The growing Mega Trend of urbanization and the consequent increase in vehicles in operation has culminated in more stop-and-go traffic than ever before. This has lead to higher wear and tear in wheel end brake components, creating a strong case for the class 4-8 commercial vehicle wheel end brake components market, according to a new analysis from Frost & Sullivan.
Their Strategic Analysis of the North American Class 4-8 Commercial Vehicle Wheel End Brake Components Aftermarket finds that the market earned revenue of $705.8 million in 2012 and estimates this to reach $906.5 million in 2019. The research covers the product segments of drums, rotors, calipers and wheel hubs. Among these categories, pneumatic drum brakes and hydraulic brake rotors are the primary revenue drivers.
Despite being at a mature phase, the Class 4-8 wheel end market is expected to grow on the heels of economic recovery, CSA 2010 compliance, and tighter regulations. High standards of fleet equipment and maintenance practices are in place to minimize accidents and protect cargo. This along with an aging truck population has increased the demand for aftermarket service and maintenance.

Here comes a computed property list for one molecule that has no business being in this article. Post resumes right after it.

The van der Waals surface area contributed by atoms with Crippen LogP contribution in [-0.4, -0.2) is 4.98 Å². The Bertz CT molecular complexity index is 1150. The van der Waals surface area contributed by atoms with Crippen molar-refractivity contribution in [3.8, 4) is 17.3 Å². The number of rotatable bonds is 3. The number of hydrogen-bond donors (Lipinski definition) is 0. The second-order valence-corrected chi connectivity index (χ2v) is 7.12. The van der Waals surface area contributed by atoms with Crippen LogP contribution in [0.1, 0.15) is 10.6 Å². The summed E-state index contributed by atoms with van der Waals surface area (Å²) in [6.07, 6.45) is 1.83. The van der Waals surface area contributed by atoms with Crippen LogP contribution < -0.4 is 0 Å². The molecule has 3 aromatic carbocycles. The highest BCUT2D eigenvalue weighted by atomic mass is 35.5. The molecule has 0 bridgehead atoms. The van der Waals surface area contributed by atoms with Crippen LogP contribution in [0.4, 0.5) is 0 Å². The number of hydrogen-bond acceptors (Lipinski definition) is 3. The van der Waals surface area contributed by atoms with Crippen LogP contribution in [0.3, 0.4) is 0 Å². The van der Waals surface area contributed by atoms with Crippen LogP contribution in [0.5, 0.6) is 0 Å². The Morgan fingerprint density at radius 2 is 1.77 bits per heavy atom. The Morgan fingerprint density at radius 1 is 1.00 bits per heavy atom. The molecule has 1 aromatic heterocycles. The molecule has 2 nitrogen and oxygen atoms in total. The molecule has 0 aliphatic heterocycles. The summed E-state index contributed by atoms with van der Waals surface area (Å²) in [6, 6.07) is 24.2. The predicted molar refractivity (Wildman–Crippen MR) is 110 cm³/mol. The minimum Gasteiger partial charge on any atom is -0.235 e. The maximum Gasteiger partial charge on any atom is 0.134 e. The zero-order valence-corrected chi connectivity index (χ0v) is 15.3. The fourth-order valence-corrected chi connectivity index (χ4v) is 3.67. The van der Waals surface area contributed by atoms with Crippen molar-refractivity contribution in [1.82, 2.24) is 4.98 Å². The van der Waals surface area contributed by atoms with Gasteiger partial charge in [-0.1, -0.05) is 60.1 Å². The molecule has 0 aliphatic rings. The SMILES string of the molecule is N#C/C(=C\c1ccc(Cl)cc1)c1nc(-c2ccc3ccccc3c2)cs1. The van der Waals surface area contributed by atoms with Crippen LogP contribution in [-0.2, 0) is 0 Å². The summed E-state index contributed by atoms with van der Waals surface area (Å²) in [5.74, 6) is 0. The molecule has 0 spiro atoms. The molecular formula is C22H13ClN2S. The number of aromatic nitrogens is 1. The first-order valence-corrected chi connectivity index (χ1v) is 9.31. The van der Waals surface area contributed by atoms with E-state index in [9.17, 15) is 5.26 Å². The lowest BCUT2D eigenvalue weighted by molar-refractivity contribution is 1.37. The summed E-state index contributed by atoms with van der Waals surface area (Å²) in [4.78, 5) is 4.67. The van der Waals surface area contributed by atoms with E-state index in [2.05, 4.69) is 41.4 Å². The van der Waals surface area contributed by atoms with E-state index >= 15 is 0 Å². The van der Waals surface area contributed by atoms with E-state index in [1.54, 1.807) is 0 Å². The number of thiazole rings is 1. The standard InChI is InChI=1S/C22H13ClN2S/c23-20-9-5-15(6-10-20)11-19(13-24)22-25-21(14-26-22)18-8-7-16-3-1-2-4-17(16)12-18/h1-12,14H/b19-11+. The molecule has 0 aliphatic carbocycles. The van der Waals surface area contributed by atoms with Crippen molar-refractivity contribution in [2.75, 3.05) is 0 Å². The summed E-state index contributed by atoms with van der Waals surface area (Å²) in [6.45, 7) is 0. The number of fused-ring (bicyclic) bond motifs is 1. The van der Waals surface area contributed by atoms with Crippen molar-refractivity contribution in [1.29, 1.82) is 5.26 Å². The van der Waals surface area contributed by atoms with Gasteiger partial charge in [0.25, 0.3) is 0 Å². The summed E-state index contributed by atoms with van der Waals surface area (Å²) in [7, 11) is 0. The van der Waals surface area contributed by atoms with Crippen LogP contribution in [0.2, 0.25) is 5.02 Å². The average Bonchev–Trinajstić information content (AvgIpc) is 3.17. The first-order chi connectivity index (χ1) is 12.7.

"Technological advancements with a focus on the reduction in weight and form factor along with the advancement in the safety and durability of future wheel end components are a must," said Frost & Sullivan Automotive & Transportation Industry Analyst Wallace Lau. "Such improvements could also arrest the tapering of profit margins caused by the increasing instability in the price and availability of steel and other inputs."
Domestic manufacturers will do well to factor in the total cost of ownership when designing market positioning strategies. This will enable them to account for escalating fuel prices and transportation costs and help in securing higher margins and enhanced brand value.
"Furthermore, intense market competition from low-cost imports is pressuring domestic manufacturers to lower their prices to compete over the short-term," explained Lau. "Domestic players are expected to implement strategic plans to combat this issue using a good-better-best product portfolio to meet the unique needs of all fleet price points, age of trucks, and needs."
These premium, yet diversified product portfolios, coupled with competitive pricing strategies, are expected to meet the challenges posed by inadequate product differentiation, high price sensitivity, and the strong purchasing power of distributors. This, in turn, will drive distribution channel revenue in the original equipment service channel.
"Pricing, most of all, is the key competitive ingredient in a mature market," noted Lau. "Outsourcing from low-cost regions is one sure way to enhance price competitiveness. However, it is essential to enforce rigorous assurance testing to protect brand integrity."